The speed and range specifications and refueling times for Hydrogen Fuel Cells certainly seem more practical than the all electric vehicles. The explosion risk is always there with hydrogen. I think development of a large scale hydrogen infrastructure would be the hardest thing to overcome. It is very hard to store.
H2 cars coming? I need to go out and invest in a H2 gas station before all the franchises are gone!
I think we have a problem here, Houston. First, H2 is a great gas. I appreciate all its many fine qualities, inluding space rockets, welding, breathing, etc. Great gas!
But, although it is plentiful and God makes more all the time, it is a tough nut to crack in using it on a large scale. H2 and He are the only gases that escape gravity into the ionosphere and are gone, gone, gone! So, bottles to hold it are special.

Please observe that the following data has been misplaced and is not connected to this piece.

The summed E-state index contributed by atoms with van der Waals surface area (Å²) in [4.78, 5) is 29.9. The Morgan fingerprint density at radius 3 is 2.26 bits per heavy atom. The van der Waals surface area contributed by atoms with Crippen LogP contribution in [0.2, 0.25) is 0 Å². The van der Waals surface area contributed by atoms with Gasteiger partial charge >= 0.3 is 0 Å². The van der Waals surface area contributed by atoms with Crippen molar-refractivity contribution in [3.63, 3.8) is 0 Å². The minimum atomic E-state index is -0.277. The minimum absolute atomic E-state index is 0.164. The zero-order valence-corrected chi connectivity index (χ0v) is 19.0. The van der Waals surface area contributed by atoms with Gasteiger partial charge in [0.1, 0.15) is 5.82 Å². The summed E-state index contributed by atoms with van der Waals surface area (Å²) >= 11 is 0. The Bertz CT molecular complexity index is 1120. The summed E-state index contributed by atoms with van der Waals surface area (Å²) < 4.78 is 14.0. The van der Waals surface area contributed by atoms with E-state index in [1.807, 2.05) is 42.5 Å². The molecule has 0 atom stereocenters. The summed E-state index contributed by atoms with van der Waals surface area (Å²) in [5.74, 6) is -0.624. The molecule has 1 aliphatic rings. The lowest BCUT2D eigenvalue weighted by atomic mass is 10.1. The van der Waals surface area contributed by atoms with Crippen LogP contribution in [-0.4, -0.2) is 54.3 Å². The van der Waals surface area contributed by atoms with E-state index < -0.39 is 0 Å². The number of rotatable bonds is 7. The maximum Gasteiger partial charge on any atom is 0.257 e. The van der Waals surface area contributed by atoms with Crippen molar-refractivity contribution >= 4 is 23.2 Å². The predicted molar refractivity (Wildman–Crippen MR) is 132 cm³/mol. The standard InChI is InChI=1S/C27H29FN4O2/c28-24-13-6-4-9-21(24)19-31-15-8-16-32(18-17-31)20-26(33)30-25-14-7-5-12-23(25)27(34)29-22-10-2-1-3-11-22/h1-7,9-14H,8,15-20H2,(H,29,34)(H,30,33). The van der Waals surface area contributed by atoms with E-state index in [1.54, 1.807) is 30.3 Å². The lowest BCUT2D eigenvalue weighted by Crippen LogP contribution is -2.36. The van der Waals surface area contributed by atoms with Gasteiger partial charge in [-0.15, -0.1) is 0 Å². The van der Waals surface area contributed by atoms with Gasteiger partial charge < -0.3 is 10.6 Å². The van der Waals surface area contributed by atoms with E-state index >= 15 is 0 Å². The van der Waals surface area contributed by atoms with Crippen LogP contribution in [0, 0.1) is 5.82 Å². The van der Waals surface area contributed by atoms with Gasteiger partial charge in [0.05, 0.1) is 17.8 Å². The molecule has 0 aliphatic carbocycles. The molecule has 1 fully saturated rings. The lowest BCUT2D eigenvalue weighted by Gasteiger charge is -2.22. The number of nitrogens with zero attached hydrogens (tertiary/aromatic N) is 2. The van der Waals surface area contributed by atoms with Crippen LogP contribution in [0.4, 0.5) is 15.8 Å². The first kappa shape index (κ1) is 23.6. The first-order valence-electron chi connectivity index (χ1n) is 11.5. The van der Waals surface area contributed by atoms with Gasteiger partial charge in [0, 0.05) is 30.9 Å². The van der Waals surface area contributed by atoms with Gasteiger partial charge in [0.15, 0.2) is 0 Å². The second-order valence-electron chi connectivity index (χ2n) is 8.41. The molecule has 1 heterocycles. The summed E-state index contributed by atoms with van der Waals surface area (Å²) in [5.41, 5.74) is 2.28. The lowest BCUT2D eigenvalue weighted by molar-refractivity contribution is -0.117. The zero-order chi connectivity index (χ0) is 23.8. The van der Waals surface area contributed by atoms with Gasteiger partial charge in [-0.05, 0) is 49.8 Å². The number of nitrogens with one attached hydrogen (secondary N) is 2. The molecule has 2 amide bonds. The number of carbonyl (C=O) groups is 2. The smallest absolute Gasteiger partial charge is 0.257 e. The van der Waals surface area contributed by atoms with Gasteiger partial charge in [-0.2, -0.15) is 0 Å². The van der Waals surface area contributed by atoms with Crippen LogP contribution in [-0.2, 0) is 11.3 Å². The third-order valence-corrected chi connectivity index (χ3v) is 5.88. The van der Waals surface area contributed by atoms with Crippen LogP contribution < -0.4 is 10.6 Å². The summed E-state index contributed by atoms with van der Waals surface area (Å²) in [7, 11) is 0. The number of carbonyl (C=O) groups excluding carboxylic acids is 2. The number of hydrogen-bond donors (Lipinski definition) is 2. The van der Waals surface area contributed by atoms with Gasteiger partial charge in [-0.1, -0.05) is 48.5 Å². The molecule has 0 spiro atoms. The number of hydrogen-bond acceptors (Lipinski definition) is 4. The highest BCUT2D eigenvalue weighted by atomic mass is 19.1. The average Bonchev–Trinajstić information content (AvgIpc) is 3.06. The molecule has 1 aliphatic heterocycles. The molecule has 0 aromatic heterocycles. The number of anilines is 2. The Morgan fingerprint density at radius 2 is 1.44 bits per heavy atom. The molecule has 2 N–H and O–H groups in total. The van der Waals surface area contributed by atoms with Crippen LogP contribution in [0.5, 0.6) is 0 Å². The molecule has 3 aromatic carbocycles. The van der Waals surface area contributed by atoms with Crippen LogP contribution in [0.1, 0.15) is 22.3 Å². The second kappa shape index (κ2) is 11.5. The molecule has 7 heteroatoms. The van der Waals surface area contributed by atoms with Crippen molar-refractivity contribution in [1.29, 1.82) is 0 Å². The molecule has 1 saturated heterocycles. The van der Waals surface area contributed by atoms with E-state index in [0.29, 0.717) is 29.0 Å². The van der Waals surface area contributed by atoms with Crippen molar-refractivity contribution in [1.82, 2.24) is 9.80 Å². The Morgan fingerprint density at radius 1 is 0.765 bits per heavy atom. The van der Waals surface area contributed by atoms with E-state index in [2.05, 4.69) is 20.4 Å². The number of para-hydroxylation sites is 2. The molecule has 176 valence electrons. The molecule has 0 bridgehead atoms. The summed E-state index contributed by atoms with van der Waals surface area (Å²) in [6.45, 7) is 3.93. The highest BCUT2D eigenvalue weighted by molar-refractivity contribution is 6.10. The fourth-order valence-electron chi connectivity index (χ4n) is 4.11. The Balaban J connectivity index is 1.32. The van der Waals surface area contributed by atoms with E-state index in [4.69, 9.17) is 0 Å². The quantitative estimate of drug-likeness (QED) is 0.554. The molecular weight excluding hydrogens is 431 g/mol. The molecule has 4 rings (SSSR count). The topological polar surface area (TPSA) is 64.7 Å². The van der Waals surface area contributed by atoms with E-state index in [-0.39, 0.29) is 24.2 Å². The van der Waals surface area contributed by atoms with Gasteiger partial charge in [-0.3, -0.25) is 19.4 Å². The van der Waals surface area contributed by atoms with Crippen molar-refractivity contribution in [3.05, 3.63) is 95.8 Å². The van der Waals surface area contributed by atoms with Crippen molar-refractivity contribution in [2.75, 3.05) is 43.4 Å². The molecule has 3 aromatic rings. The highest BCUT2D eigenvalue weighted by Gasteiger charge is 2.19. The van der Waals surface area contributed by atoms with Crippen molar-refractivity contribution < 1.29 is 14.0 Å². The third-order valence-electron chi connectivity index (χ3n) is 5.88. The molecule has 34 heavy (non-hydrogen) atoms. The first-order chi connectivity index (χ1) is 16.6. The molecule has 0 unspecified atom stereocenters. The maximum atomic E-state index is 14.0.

Then there is the explosive storage problem.
And it eats metal problem.
But other than that, bring it on!
Having said all this, I do believe the fuel cell is viable and I look forward to seeing them everywhere. I don't know if it is an efficient method of converting hyrofuels, but neither is the ICE!
Even though hydrogen is available plentiful, laws of thermodynamics restrict its usage. Laws prove that hydrogen will always be less efficient than any other alternatives. The phase changes required to produce and then burn hydrogen will always waste more energy than simply using electricity directly.